by Cameron Seibold
While footwork is a relatively new genre, it’s fairly easy to see that most footwork artists are playing it safe and following a potentially stale formula. Find a sample, throw in some 808 percussion, and voila — the next battle track is born. Sampling is nothing new, but it takes creativity to make a sample one’s own, and with a genre like footwork that heavily relies on 808 percussion (a drum machine that has been used in many genres since the 80s) it’s important to come up with a sound palette that complements the drums and remains original.
In Gary, Indiana (a town 20 miles south of footwork mecca Chicago, Illinois) artist Jlin holds the controversial belief that this formulaic way of working is “so easy.”
When asked by her mother, “It’s cool to sample, but what do you sound like?,” Jlin set out, determined to answer this question. The result is “Dark Energy”, an incredibly well-produced and fresh album of footwork tracks.
Jlin has taken the footwork formula and made it entirely her own. On “Dark Energy,” she uses almost no samples (apart from vocal samples), choosing instead to come up with a sonic palette all on her own, using everything around her including her own voice, piano, synthesizers and even a Chinese erhu violin. The sound design is truly on it’s own level compared to the rest of the footwork scene. Her tempos are faster (some reaching a blazingly fast 190 bpm), her kicks hit harder, and her snares feel like a staple gun to the ear.
This concerted effort and push for originality has paid off, delivering an album entirely unique in the world of footwork. It throws off the safe formulas many artists in the scene rely on, while keeping all the trademarks of the genre. This is the album the genre needed to push forward into a new creative phase.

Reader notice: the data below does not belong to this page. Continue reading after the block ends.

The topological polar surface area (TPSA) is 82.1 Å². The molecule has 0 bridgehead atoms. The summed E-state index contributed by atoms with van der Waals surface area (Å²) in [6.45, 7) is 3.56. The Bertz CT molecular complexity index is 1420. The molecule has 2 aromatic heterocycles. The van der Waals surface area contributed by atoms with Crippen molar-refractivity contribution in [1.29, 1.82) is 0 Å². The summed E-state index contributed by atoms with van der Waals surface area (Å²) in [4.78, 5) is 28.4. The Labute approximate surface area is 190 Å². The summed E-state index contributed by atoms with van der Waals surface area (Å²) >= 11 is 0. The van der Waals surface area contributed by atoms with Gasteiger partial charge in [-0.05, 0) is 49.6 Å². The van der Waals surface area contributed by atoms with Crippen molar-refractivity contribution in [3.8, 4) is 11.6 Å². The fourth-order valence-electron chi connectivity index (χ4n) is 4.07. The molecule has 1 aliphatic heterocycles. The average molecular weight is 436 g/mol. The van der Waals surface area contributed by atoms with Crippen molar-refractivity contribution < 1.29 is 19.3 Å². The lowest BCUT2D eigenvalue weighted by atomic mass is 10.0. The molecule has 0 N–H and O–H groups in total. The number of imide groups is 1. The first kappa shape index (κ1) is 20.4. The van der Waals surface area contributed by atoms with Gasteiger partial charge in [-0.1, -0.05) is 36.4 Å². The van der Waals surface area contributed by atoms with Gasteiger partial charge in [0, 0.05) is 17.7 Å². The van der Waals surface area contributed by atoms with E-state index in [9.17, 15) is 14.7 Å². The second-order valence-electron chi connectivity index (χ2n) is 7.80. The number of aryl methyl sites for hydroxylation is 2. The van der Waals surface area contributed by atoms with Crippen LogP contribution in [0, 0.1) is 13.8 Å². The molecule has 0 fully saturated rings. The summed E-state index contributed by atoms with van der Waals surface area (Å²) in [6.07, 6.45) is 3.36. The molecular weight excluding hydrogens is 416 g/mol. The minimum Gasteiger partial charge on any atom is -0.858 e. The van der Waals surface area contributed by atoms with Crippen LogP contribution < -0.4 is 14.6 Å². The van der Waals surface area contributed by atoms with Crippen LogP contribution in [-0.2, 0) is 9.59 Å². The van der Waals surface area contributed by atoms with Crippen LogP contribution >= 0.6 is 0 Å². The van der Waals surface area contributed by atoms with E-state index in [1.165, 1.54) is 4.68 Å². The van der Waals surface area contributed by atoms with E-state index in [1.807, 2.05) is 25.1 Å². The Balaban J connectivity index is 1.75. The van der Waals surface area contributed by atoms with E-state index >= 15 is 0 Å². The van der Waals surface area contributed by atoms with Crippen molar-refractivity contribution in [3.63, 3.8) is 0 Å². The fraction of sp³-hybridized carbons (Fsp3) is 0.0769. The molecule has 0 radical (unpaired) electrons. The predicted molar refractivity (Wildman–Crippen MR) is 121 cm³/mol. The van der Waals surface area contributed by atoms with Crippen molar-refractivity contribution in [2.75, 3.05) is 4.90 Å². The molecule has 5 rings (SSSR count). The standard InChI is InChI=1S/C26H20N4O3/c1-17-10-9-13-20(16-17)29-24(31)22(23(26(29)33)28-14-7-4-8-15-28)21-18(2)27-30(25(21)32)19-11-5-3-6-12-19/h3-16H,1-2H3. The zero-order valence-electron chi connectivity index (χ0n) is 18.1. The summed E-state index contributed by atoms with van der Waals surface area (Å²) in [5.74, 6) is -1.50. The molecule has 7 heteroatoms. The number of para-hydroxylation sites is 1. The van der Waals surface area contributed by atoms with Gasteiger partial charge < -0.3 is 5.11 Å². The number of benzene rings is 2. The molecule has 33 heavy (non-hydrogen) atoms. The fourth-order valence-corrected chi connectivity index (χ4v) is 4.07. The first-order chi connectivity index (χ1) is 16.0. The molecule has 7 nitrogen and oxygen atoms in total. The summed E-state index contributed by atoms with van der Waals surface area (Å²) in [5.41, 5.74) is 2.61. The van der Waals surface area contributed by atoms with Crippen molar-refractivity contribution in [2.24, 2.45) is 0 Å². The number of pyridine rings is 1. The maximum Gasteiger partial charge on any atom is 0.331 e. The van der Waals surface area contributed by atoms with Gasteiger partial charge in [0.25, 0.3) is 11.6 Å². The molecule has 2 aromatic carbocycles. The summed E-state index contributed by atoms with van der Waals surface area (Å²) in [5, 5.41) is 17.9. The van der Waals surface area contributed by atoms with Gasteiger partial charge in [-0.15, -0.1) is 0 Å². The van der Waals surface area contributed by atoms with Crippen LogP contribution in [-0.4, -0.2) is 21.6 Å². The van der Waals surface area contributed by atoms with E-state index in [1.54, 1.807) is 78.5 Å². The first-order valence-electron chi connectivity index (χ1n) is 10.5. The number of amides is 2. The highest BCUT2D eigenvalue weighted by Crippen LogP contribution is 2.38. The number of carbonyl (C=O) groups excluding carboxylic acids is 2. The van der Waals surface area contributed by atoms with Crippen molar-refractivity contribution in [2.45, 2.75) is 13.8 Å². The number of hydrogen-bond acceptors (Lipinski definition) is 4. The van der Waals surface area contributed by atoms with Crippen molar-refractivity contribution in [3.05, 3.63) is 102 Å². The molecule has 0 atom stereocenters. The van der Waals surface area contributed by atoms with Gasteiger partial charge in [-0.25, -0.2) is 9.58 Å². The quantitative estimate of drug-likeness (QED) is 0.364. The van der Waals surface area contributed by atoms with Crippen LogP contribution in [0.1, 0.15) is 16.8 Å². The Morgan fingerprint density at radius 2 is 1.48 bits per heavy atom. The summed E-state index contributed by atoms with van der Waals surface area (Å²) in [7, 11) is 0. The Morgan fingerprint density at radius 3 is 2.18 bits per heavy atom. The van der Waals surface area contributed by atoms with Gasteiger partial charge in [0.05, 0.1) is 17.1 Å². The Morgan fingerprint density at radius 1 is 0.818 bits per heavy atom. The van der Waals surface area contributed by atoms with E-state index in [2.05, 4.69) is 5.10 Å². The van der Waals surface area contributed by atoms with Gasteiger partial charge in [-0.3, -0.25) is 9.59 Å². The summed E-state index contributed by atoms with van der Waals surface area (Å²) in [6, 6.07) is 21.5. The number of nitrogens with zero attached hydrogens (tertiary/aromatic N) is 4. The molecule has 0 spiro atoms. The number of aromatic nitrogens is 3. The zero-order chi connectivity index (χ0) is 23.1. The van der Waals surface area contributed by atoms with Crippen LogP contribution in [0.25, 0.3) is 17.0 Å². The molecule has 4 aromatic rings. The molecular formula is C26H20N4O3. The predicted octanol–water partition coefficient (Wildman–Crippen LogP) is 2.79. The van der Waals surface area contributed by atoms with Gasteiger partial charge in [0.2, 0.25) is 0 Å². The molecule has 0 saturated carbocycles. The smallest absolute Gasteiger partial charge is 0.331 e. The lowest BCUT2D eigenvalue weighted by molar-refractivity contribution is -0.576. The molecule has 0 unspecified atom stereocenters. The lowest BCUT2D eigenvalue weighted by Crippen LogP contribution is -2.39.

Track “Unknown Tongues” leads with the droning Chinese erhu violin and brutally breaks into a frantic triplet-driven onslaught of percussion, vocal snippets, and more broken down erhu. “Guantanamo” starts off with an eerie vocal sample of “The Ring.”
“You don’t want to hurt anyone…but I do, and I’m sorry” kicks off another brutal attack of hi-hats, toms, and unrelenting white noise flares. Each track hits incredibly hard, but allows for brief moments of space in the sound, which is an important contrast to have. Jlin knows how to structure a track in an interesting and listenable way.
According to Jlin, the tracks on “Dark Energy” are produced “from a place that is “in the belly of the beast.” She uses the frantic tempo and arhythmic percussion of her chosen genre to her advantage in expressing these dark feelings.
The album is true to it’s name, with a consistent dark energy to its sound. It’s ferociously aggressive and contains an amazing sense of tension and discordance. Each track has a pent up anger that sounds like a machine gun firing fists instead of bullets.